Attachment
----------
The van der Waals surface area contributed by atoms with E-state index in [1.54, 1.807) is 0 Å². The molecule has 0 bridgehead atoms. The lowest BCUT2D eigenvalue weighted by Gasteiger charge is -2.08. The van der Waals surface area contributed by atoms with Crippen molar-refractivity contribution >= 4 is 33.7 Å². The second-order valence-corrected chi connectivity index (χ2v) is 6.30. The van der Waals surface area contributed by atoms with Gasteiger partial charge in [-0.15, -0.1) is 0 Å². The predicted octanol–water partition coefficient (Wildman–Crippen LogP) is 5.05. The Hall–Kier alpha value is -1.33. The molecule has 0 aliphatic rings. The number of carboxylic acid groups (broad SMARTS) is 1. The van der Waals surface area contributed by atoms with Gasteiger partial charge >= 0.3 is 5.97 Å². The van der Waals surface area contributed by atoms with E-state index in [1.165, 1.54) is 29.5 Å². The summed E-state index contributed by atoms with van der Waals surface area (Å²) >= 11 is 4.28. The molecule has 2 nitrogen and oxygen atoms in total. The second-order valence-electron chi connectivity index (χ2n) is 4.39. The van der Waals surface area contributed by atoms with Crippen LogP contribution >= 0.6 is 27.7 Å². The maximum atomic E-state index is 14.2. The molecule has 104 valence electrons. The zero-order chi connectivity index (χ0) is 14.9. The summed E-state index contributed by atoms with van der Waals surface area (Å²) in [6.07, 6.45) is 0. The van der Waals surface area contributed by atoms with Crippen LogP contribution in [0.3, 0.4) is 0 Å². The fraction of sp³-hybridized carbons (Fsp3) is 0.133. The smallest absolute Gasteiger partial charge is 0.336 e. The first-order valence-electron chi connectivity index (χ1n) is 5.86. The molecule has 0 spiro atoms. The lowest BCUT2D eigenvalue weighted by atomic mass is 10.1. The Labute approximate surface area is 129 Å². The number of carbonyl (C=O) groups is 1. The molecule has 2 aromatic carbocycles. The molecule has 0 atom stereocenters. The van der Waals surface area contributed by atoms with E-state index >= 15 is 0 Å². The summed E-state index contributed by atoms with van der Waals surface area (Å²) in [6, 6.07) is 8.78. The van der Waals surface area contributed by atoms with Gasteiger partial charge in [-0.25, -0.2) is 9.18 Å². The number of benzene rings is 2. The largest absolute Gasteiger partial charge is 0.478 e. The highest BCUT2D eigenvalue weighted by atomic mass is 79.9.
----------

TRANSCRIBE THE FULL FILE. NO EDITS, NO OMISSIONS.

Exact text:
The van der Waals surface area contributed by atoms with E-state index in [1.54, 1.807) is 0 Å². The molecule has 0 bridgehead atoms. The lowest BCUT2D eigenvalue weighted by Gasteiger charge is -2.08. The van der Waals surface area contributed by atoms with Crippen molar-refractivity contribution >= 4 is 33.7 Å². The second-order valence-corrected chi connectivity index (χ2v) is 6.30. The van der Waals surface area contributed by atoms with Gasteiger partial charge in [-0.15, -0.1) is 0 Å². The predicted octanol–water partition coefficient (Wildman–Crippen LogP) is 5.05. The Hall–Kier alpha value is -1.33. The molecule has 0 aliphatic rings. The number of carboxylic acid groups (broad SMARTS) is 1. The van der Waals surface area contributed by atoms with Gasteiger partial charge >= 0.3 is 5.97 Å². The van der Waals surface area contributed by atoms with E-state index in [1.165, 1.54) is 29.5 Å². The summed E-state index contributed by atoms with van der Waals surface area (Å²) >= 11 is 4.28. The molecule has 2 nitrogen and oxygen atoms in total. The second-order valence-electron chi connectivity index (χ2n) is 4.39. The van der Waals surface area contributed by atoms with Crippen LogP contribution >= 0.6 is 27.7 Å². The maximum atomic E-state index is 14.2. The molecule has 104 valence electrons. The zero-order chi connectivity index (χ0) is 14.9. The summed E-state index contributed by atoms with van der Waals surface area (Å²) in [6.07, 6.45) is 0. The van der Waals surface area contributed by atoms with Crippen LogP contribution in [0.3, 0.4) is 0 Å². The fraction of sp³-hybridized carbons (Fsp3) is 0.133. The smallest absolute Gasteiger partial charge is 0.336 e. The first-order valence-electron chi connectivity index (χ1n) is 5.86. The molecule has 0 spiro atoms. The lowest BCUT2D eigenvalue weighted by atomic mass is 10.1. The Labute approximate surface area is 129 Å². The number of carbonyl (C=O) groups is 1. The molecule has 2 aromatic carbocycles. The molecule has 0 atom stereocenters. The van der Waals surface area contributed by atoms with E-state index >= 15 is 0 Å². The summed E-state index contributed by atoms with van der Waals surface area (Å²) in [6, 6.07) is 8.78. The van der Waals surface area contributed by atoms with Gasteiger partial charge in [-0.25, -0.2) is 9.18 Å². The number of benzene rings is 2. The largest absolute Gasteiger partial charge is 0.478 e. The highest BCUT2D eigenvalue weighted by atomic mass is 79.9.